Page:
On the run up to the Stirling Prize, 2016, The Architect’s Journal takes a look into the six nominated buildings, with interviews from the architects.
Made up of 235 tenure-blind, high-quality homes of which 25% are affordable dwelling. The project transforms the built environment whilst respecting the history of neighbouring buildings. Trafalgar Place is a flagship housing project for Lendlease and is a part of their wider redevelopment of the Elephant and Castle.
The transformation of the former Heygate Estate enriches the qualities of the area, creating a thriving, desirable place to live, work and visit. Separate buildings are integrated within an open green landscape characterised by mature trees and diverse new planting. A new public realm within the historic fabric of the neighbourhood is created.
Quick video about the exhibition on Oscar Niemeyer that took place at Tokyo Museum of Contemporary Art, last October.
Project : Oscar Niemeyer – The Man Who Built Brasilia (Exhibition)
Location : Museum of Contemporary Art Tokyo, Japan
Filmed & Edited by : Vincent Hecht
Music : ” Pra Que Discutir Com Madame?” – João Gilberto
Equipments : Canon 5D MkII + 24mm TS-E f/3.5 + 50mm f/1.4 + 100mm f/2.8
Special Thanks to Mr André Corrêa do Lago, Ambassador of Brazil, in Tokyo.
TitanPointe, a windowless skyscraper in downtown Manhattan that was found to be the NSA’s spy hub by the Snowden document. A documentary on this buildings designed to withstand nuclear explosions.
Shinkenchiku (New Architecture) January 2011
Teshima Art Museum
Architect: Ryue Nishizawa
Art: Rei Naito
For more Japanese architecture visit www.japlusu.com/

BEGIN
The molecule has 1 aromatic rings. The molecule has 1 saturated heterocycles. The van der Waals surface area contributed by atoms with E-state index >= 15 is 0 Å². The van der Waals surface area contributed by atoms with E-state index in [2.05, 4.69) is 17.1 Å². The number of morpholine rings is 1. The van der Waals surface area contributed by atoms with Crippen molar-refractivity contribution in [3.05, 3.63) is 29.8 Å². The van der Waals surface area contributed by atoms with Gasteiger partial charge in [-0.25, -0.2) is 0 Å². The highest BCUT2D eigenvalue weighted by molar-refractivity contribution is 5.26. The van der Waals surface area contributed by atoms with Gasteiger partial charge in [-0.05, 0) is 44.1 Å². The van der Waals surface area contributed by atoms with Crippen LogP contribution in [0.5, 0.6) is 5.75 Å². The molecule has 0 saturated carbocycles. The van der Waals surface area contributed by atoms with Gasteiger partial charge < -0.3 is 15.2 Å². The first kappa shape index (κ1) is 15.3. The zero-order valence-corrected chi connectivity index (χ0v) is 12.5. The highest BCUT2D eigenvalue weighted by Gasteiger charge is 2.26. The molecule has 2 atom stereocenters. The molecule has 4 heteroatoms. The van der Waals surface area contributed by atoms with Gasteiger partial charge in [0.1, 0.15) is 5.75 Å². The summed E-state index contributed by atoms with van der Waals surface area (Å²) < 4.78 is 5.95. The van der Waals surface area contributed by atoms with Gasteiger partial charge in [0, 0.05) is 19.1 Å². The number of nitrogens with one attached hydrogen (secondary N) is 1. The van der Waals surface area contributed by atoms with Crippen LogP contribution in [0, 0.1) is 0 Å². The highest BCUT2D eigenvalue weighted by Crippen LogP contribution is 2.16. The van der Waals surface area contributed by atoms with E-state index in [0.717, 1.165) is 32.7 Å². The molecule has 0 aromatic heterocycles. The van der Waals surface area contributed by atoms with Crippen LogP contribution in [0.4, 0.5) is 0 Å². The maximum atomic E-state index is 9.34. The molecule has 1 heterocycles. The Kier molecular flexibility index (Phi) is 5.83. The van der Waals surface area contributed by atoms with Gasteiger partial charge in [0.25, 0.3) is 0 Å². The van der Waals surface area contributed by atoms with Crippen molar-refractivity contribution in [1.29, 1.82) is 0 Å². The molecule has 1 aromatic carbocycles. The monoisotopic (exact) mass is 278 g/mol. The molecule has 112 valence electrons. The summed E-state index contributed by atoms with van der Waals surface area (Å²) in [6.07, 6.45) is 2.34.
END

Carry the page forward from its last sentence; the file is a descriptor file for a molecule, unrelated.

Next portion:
Learn more about architects Álvaro Siza and Eduardo Souto de Moura, whose work appears in the Royal Academy exhibition ‘Sensing Spaces: Architecture Reimagined’.
For more information on the exhibition see www.royalacademy.org.uk/sensingspaces
ロンドンのロイヤル・アカデミー・オブ・アーツの展覧会「Sensing Spaces: Architecture Reimagined」のために制作された、アルヴァロ・シザとエドゥアルド・ソウト・デ・モウラの作品とインタビューの動画。
Postmodernism is the notoriously slippery subject tacked by the V&A’s exhibition, ‘Postmodernism: Style and Subversion 1970-1990’. This fast-paced film features some of the most important living Postmodern practitioners, Charles Jencks, Robert A M Stern and Sir Terry Farrell among them, and asks them how and why Postmodernism came about, and what it means to be Postmodern.
Andrew Logan: Post modernism – yes, I still really don’t understand what post modernism is. I’ve been told many times and it’s been explained to me many times and I still am bewildered. But perhaps that’s part of the movement – bewilderment.
Malcolm Garrett: I don’t think I really know too much about what post modernism actually is. For me, it’s primarily an architectural movement.
Robert A M Stern: Post modernism was a kind of style and it was kind of outrageous style at that.
Zandra Rhodes: I think we’re originals, but it wasn’t until I got spoken to by the V&A that I thought about anything that was post modern.
The way I worked I described as retrievalism.
Charles Jencks: The Independent said do use the word ‘post modernism’ because it means absolutely nothing and everything.
Malcolm Garrett: I called myself a new futurist for a while. So that’s a term I would use rather than post modernism.
Andrew Logan: Well, I suppose I had a very post modernist occurrence – I took acid. Normal things suddenly turned into something extraordinary.
Zandra Rhodes: Well, in 1977 punk was just starting to happen and I thought why not do tears that actually look like tears and then got safety pins and beaded round them like 12 years before Versace.
Malcolm Garrett: I had access to the first photocopier and I was able to modify and change the look of the image using a photocopier.
Peter Saville: And, of course, in the 70s and into the 80s the record cover was this incredibly important, vital medium of visual information. There were the music papers and occasionally the Sunday Times colour supplement might just do something about Andy Warhol in New York and that would be about it.